⁂ George Ho

Migrating to Hugo

This weekend I migrated my blog to Hugo.

My website is now based on the Hugo Bear Blog theme, generated with Hugo, hosted by GitHub Pages and served with Cloudflare. I’ve also migrated from the domain to the more creditable-sounding (sadly, and were already taken). In terms of typography, the header typeface is Nicholson Gothic, the body typeface is Equity and the monospaced typeface for occasional code snippets is Triplicate. In all, I probably spend the equivalent of two fancy lattes a year for this setup.

Why Hugo? Why Not Jekyll?

Honestly, no good reason! Some people point out that Jekyll is not actively maintained or used anymore, and that GitHub Pages doesn’t support Jekyll 4.0. However, those aren’t really good enough reasons for migrating a blogging stack.

Here’s a short list of things I like about Hugo over Jekyll — but again, none of these things really should have enticed me to make the jump.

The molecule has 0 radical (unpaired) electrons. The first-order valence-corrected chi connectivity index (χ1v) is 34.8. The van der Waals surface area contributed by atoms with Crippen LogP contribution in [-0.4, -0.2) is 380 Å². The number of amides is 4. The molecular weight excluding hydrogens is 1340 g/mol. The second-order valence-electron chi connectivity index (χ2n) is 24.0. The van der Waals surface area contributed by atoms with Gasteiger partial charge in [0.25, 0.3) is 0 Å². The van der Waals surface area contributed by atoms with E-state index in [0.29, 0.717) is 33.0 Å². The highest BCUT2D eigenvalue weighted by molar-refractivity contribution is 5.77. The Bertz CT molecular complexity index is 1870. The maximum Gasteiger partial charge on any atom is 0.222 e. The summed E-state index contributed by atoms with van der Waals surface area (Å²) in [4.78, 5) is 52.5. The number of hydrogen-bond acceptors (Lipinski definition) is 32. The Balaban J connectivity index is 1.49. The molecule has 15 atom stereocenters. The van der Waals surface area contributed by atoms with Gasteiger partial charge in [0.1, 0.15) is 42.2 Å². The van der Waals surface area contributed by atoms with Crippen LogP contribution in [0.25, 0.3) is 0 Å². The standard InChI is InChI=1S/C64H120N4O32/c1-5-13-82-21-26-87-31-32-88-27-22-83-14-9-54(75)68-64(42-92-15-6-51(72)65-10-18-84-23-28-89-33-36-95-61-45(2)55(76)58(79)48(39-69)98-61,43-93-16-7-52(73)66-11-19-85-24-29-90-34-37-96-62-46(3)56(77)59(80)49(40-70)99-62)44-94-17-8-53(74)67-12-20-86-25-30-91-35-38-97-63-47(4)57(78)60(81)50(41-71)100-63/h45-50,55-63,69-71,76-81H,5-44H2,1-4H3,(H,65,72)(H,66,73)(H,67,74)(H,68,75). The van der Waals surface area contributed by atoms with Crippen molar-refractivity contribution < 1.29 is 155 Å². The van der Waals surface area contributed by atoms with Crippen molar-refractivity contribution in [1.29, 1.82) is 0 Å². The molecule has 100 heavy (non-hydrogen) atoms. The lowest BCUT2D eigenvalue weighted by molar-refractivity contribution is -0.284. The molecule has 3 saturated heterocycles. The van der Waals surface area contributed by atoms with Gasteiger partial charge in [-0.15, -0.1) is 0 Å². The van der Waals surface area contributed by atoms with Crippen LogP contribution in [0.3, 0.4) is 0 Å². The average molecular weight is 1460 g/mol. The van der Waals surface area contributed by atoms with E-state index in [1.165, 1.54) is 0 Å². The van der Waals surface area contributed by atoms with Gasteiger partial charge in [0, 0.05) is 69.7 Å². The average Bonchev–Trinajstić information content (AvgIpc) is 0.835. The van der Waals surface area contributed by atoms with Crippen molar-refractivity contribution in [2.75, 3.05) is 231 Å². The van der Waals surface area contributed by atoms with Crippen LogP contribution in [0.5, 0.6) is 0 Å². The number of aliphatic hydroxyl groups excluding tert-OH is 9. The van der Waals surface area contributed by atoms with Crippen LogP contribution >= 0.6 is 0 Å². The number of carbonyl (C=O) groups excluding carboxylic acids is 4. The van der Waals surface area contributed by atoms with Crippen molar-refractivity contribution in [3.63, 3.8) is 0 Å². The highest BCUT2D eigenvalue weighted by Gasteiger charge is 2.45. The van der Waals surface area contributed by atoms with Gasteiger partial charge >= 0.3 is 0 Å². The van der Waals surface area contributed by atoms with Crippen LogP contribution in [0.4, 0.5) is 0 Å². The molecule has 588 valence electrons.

The Migration

…was surprisingly painless! All I really needed to do was to pick out a theme, follow the Hugo Quick Start, dump my Markdown blog posts into the content/ directory and change some of the YAML front matter in all of my blog posts.

In reality, I spent a few extra hours fiddling with the typography and making sure that all my links were back-compatible with my previous website.


This is actually not the first time I tried to rewrite my website: earlier this year I experimented with writing a Tufte-inspired blog using Pollen. For those unfamiliar, it’s like R Markdown (in that it’s a markup language that allows arbitrary R code to be embedded in it), but instead of R, it’s Racket, and instead of Markdown, it’s your own domain-specific markup language that you build with Racket.

This means that I wrote a custom language specifically for formatting Tufte-style two-column blog posts. It actually worked out pretty well (and the resulting blog posts looked damn good), but I couldn’t justify maintaining my own language specifically for writing blog posts. I’d probably recommend using Pollen for large, one-off pieces of writing (like a book), instead of small, recurring pieces of writing (like a blog).